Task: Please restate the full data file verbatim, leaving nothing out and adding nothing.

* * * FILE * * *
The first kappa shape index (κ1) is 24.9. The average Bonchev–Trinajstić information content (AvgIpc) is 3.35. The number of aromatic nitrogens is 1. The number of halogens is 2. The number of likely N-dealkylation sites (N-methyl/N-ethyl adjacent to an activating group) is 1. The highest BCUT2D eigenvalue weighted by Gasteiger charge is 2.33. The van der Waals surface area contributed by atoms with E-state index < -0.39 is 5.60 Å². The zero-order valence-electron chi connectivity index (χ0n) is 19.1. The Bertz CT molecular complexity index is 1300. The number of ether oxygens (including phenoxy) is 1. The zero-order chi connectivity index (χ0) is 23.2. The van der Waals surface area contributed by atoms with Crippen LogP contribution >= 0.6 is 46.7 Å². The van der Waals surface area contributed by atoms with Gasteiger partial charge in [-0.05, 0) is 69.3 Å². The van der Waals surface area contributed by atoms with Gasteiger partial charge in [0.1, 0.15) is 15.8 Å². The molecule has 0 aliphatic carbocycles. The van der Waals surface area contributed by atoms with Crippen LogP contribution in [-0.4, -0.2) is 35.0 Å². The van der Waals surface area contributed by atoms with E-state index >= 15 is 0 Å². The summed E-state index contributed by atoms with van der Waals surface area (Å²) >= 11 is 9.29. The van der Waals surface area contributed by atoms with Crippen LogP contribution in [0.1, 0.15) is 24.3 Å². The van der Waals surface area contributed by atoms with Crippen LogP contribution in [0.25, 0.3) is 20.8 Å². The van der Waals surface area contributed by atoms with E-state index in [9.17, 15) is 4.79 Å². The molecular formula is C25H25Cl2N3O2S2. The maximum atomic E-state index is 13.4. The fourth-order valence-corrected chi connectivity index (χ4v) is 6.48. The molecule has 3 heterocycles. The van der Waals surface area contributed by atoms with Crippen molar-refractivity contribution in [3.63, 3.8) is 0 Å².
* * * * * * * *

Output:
The first kappa shape index (κ1) is 24.9. The average Bonchev–Trinajstić information content (AvgIpc) is 3.35. The number of aromatic nitrogens is 1. The number of halogens is 2. The number of likely N-dealkylation sites (N-methyl/N-ethyl adjacent to an activating group) is 1. The highest BCUT2D eigenvalue weighted by Gasteiger charge is 2.33. The van der Waals surface area contributed by atoms with E-state index < -0.39 is 5.60 Å². The zero-order valence-electron chi connectivity index (χ0n) is 19.1. The Bertz CT molecular complexity index is 1300. The number of ether oxygens (including phenoxy) is 1. The zero-order chi connectivity index (χ0) is 23.2. The van der Waals surface area contributed by atoms with Crippen LogP contribution >= 0.6 is 46.7 Å². The van der Waals surface area contributed by atoms with Gasteiger partial charge in [-0.05, 0) is 69.3 Å². The van der Waals surface area contributed by atoms with Gasteiger partial charge in [0.1, 0.15) is 15.8 Å². The molecule has 0 aliphatic carbocycles. The van der Waals surface area contributed by atoms with Crippen LogP contribution in [-0.4, -0.2) is 35.0 Å². The van der Waals surface area contributed by atoms with E-state index >= 15 is 0 Å². The summed E-state index contributed by atoms with van der Waals surface area (Å²) >= 11 is 9.29. The van der Waals surface area contributed by atoms with Crippen LogP contribution in [0.1, 0.15) is 24.3 Å². The van der Waals surface area contributed by atoms with Crippen LogP contribution in [0.25, 0.3) is 20.8 Å². The van der Waals surface area contributed by atoms with E-state index in [9.17, 15) is 4.79 Å². The molecular formula is C25H25Cl2N3O2S2. The maximum atomic E-state index is 13.4. The fourth-order valence-corrected chi connectivity index (χ4v) is 6.48. The molecule has 3 heterocycles. The van der Waals surface area contributed by atoms with Crippen molar-refractivity contribution in [3.63, 3.8) is 0 Å².